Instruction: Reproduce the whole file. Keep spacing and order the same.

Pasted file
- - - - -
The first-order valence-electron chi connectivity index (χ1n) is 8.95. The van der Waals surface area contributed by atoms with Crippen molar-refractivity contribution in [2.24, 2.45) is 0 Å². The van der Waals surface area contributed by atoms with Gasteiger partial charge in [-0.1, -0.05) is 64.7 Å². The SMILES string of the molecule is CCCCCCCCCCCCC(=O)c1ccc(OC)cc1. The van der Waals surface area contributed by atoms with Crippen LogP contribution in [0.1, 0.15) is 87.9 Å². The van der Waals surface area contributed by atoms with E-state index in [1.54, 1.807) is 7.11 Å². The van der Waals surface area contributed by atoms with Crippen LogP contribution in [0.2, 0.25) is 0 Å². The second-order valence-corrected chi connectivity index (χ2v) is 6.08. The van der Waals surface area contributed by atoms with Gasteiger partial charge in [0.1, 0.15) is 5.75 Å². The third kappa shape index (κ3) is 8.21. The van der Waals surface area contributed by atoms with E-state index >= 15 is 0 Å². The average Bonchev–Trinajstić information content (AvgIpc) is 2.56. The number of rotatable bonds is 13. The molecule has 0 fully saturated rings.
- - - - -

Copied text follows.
The first-order valence-electron chi connectivity index (χ1n) is 8.95. The van der Waals surface area contributed by atoms with Crippen molar-refractivity contribution in [2.24, 2.45) is 0 Å². The van der Waals surface area contributed by atoms with Gasteiger partial charge in [-0.1, -0.05) is 64.7 Å². The SMILES string of the molecule is CCCCCCCCCCCCC(=O)c1ccc(OC)cc1. The van der Waals surface area contributed by atoms with Crippen LogP contribution in [0.1, 0.15) is 87.9 Å². The van der Waals surface area contributed by atoms with E-state index in [1.54, 1.807) is 7.11 Å². The van der Waals surface area contributed by atoms with Crippen LogP contribution in [0.2, 0.25) is 0 Å². The second-order valence-corrected chi connectivity index (χ2v) is 6.08. The van der Waals surface area contributed by atoms with Gasteiger partial charge in [0.1, 0.15) is 5.75 Å². The third kappa shape index (κ3) is 8.21. The van der Waals surface area contributed by atoms with E-state index >= 15 is 0 Å². The average Bonchev–Trinajstić information content (AvgIpc) is 2.56. The number of rotatable bonds is 13. The molecule has 0 fully saturated rings.